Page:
Sandford added robotic technologies could be well suited to areas with challenging environments, such as dusty C&D facilities.

Primarily a software company, AMP has built a simple prototype, called "The Pusher," that has a 95 percent accuracy rate sorting five types of C&D debris with the belt moving at 80-100 feet per minute, Horowitz said. The company is working to boost sorting speeds as well as delve into MSW materials.

AMP is also currently working on a more advanced prototype, which is expected to be operational in about three months.

If all goes according to plan, in 2016 AMP will start testing and shooting video of the robots operating in MRFs.

"We want to make a product that's not a lab curiosity," Horowitz said. "We want to make something that will run 24/7 for years."

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<i>Resource Recycling Conference 2015</i>: The tools to boost your local program

Tue, 05/12/2015 - 11:46
Resource Recycling Conference 2015: The tools to boost your local program

May 12, 2015

Are you charged with managing and growing a municipal recycling system? Be sure to head to Indianapolis in late September for the industry's top municipal recycling conference, which will be loaded with sessions and workshops aimed at optimizing local programs.

The Recycling Partnership will be on hand offering valuable training via an ancillary event that is free to conference attendees. In addition, a conference session is set to feature some of the industry's top minds discussing on-the-ground strategies to curb contamination.

Switching from bins to carts. Developing effective outreach communication. The latest in state and local recycling data collection. All this and more will be investigated in-depth in Indianapolis. Make sure you are part of the conversation.

Resource Recycling Conference 2015 is scheduled for Sept. 28-30, 2015 at the Downtown Marriott in Indianapolis, Indiana. Head to rrconference.com for more information on attending, sponsoring and exhibiting.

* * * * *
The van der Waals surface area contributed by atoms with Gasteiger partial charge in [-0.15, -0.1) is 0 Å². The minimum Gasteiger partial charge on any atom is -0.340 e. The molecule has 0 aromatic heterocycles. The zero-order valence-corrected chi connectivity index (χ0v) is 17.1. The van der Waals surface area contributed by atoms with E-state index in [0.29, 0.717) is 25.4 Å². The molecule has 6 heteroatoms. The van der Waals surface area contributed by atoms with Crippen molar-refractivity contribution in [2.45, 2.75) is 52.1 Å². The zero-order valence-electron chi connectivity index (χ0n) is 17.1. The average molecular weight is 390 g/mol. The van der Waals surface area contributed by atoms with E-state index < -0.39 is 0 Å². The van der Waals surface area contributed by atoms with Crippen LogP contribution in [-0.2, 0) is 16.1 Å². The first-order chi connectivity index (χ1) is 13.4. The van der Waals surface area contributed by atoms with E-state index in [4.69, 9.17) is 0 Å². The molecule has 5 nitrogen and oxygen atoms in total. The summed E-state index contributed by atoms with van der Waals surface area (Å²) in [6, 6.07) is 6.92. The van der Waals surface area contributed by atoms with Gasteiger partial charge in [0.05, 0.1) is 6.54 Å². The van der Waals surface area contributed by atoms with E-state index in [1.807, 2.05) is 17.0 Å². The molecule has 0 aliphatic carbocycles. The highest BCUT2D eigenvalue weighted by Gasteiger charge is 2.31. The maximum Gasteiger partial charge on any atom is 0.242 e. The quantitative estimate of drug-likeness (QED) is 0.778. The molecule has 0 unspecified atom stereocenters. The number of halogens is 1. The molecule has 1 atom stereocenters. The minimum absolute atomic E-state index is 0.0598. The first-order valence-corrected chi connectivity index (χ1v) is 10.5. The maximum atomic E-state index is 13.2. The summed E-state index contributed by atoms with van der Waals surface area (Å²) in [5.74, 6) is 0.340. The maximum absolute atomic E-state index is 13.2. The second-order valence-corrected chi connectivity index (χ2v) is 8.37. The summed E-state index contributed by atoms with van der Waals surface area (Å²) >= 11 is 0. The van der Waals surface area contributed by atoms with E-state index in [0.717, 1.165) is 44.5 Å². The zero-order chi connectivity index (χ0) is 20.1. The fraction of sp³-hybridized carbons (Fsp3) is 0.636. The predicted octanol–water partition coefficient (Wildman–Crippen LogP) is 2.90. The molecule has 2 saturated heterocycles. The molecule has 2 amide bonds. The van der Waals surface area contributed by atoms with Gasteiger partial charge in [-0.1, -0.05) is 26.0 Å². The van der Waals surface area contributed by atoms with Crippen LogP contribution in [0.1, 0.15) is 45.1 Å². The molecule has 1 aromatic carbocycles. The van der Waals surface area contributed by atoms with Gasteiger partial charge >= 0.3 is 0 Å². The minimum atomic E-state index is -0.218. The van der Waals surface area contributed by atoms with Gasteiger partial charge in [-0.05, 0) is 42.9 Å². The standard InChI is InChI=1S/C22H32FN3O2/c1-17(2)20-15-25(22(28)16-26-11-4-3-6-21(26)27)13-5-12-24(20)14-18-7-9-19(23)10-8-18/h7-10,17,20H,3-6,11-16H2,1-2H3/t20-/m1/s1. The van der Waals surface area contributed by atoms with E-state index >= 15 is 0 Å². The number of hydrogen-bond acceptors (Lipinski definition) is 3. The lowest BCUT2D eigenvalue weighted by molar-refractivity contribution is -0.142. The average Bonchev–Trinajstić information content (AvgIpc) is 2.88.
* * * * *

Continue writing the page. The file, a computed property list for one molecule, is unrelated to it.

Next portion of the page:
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How I Spent My Grant: Equipment, efficiency brought to mattress recycling effort

Tue, 05/12/2015 - 11:46
How I Spent My Grant: Equipment, efficiency brought to mattress recycling effort

By Eric Heyboer, recycling grant program administrator, Colorado Department of Public Health and Environment

May 11, 2015

Here's the latest installment of "How I Spent My Grant," the feature that takes a look at the ways recycling programs translate funding into actionable ideas.

Organization: Spring Back Colorado

Grant: $77,200 from the Colorado Department of Public Health and Environment

The story: In early 2012, Christopher Conway heard about a team of college students at Tennessee's Belmont University that created a pilot program called Spring Back Recycling, which gives those with a criminal conviction a fresh start by offering them employment in mattress recycling.

Conway, who had spent time volunteering at Denver Rescue Mission, believed the students were on to something. Using mattress recycling as a vehicle for redemptive employment opportunities could prove to be a sound business model.

“When I learned about Spring Back, how they developed a sustainable, environmentally conscious business that provides a social benefit, I knew I discovered my purpose,” explained Conway. “I found a way to help break the cycle of being put in prison, getting out, being unemployable.”

In August 2012, he opened a for-profit Spring Back facility in Denver, and the operation grew quickly, processing 50 mattresses and box springs in its first month. Less than one year later, that number grew to 650 a month. To keep up with growing demand, the business needed to improve the efficiency of its operations. “We didn’t have the properly functioning equipment to efficiently process the mattresses and bring our business to the next level,” Conway said.

In July 2013, Spring Back Colorado secured a $77,200 Recycling Resources Economic Opportunity (RREO) grant from the Colorado Department of Public Health and Environment.

The grant provided the infusion of funds needed to purchase critical equipment – appropriate baler machines, an upgraded forklift, a truck to pick up mattresses, ventilation fans, scales and pallets. The new equipment had a huge impact on processing output. During the twelve-month grant cycle, Spring Back Colorado went from processing 650 mattresses per month to 1,500 per month.